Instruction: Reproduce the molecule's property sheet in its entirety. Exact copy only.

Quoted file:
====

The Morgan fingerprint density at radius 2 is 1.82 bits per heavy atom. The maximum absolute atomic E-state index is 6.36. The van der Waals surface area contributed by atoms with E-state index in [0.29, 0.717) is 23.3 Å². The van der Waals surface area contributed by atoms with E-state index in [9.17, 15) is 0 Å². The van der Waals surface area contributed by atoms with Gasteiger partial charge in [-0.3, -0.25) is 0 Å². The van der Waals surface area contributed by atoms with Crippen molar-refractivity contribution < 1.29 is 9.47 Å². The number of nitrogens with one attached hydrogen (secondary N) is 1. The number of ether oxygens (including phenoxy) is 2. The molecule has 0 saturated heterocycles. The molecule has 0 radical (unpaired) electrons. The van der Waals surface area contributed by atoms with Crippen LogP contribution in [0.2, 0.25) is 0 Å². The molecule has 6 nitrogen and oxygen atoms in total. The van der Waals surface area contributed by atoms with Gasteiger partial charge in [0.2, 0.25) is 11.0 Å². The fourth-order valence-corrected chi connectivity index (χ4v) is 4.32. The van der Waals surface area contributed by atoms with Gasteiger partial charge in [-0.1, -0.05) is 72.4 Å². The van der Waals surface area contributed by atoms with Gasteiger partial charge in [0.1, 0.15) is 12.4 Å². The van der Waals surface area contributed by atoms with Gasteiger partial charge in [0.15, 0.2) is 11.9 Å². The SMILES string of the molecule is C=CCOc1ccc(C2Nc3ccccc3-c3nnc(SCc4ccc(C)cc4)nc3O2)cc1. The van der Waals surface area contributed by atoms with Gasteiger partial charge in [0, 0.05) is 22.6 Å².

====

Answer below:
The Morgan fingerprint density at radius 2 is 1.82 bits per heavy atom. The maximum absolute atomic E-state index is 6.36. The van der Waals surface area contributed by atoms with E-state index in [0.29, 0.717) is 23.3 Å². The van der Waals surface area contributed by atoms with E-state index in [9.17, 15) is 0 Å². The van der Waals surface area contributed by atoms with Gasteiger partial charge in [-0.3, -0.25) is 0 Å². The van der Waals surface area contributed by atoms with Crippen molar-refractivity contribution < 1.29 is 9.47 Å². The number of nitrogens with one attached hydrogen (secondary N) is 1. The number of ether oxygens (including phenoxy) is 2. The molecule has 0 saturated heterocycles. The molecule has 0 radical (unpaired) electrons. The van der Waals surface area contributed by atoms with Crippen LogP contribution in [0.2, 0.25) is 0 Å². The molecule has 6 nitrogen and oxygen atoms in total. The van der Waals surface area contributed by atoms with Gasteiger partial charge in [0.2, 0.25) is 11.0 Å². The fourth-order valence-corrected chi connectivity index (χ4v) is 4.32. The van der Waals surface area contributed by atoms with Gasteiger partial charge in [-0.1, -0.05) is 72.4 Å². The van der Waals surface area contributed by atoms with Gasteiger partial charge in [0.1, 0.15) is 12.4 Å². The van der Waals surface area contributed by atoms with Gasteiger partial charge in [0.15, 0.2) is 11.9 Å². The SMILES string of the molecule is C=CCOc1ccc(C2Nc3ccccc3-c3nnc(SCc4ccc(C)cc4)nc3O2)cc1. The van der Waals surface area contributed by atoms with Gasteiger partial charge in [0, 0.05) is 22.6 Å².